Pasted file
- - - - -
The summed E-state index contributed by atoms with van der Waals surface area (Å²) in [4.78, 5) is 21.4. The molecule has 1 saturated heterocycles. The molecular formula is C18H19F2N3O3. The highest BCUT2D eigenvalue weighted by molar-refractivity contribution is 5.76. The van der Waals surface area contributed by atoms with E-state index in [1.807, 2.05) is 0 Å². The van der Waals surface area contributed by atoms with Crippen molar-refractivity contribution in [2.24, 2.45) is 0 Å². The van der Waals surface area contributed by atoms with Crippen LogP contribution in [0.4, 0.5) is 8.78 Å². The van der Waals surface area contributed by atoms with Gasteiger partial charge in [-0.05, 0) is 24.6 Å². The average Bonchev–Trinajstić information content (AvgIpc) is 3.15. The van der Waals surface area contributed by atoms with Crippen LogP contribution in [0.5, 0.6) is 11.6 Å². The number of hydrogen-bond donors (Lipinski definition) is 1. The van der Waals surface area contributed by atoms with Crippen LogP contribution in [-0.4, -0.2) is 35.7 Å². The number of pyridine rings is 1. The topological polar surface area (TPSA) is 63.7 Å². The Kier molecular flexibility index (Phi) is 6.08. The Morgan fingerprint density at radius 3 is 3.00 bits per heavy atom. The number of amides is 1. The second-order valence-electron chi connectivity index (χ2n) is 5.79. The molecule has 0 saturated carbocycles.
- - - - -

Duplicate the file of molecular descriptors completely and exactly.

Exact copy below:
The summed E-state index contributed by atoms with van der Waals surface area (Å²) in [4.78, 5) is 21.4. The molecule has 1 saturated heterocycles. The molecular formula is C18H19F2N3O3. The highest BCUT2D eigenvalue weighted by molar-refractivity contribution is 5.76. The van der Waals surface area contributed by atoms with E-state index in [1.807, 2.05) is 0 Å². The van der Waals surface area contributed by atoms with Crippen molar-refractivity contribution in [2.24, 2.45) is 0 Å². The van der Waals surface area contributed by atoms with Crippen LogP contribution in [0.4, 0.5) is 8.78 Å². The van der Waals surface area contributed by atoms with Gasteiger partial charge in [-0.05, 0) is 24.6 Å². The average Bonchev–Trinajstić information content (AvgIpc) is 3.15. The van der Waals surface area contributed by atoms with Crippen LogP contribution in [0.5, 0.6) is 11.6 Å². The number of hydrogen-bond donors (Lipinski definition) is 1. The van der Waals surface area contributed by atoms with Crippen LogP contribution in [-0.4, -0.2) is 35.7 Å². The number of pyridine rings is 1. The topological polar surface area (TPSA) is 63.7 Å². The Kier molecular flexibility index (Phi) is 6.08. The Morgan fingerprint density at radius 3 is 3.00 bits per heavy atom. The number of amides is 1. The second-order valence-electron chi connectivity index (χ2n) is 5.79. The molecule has 0 saturated carbocycles.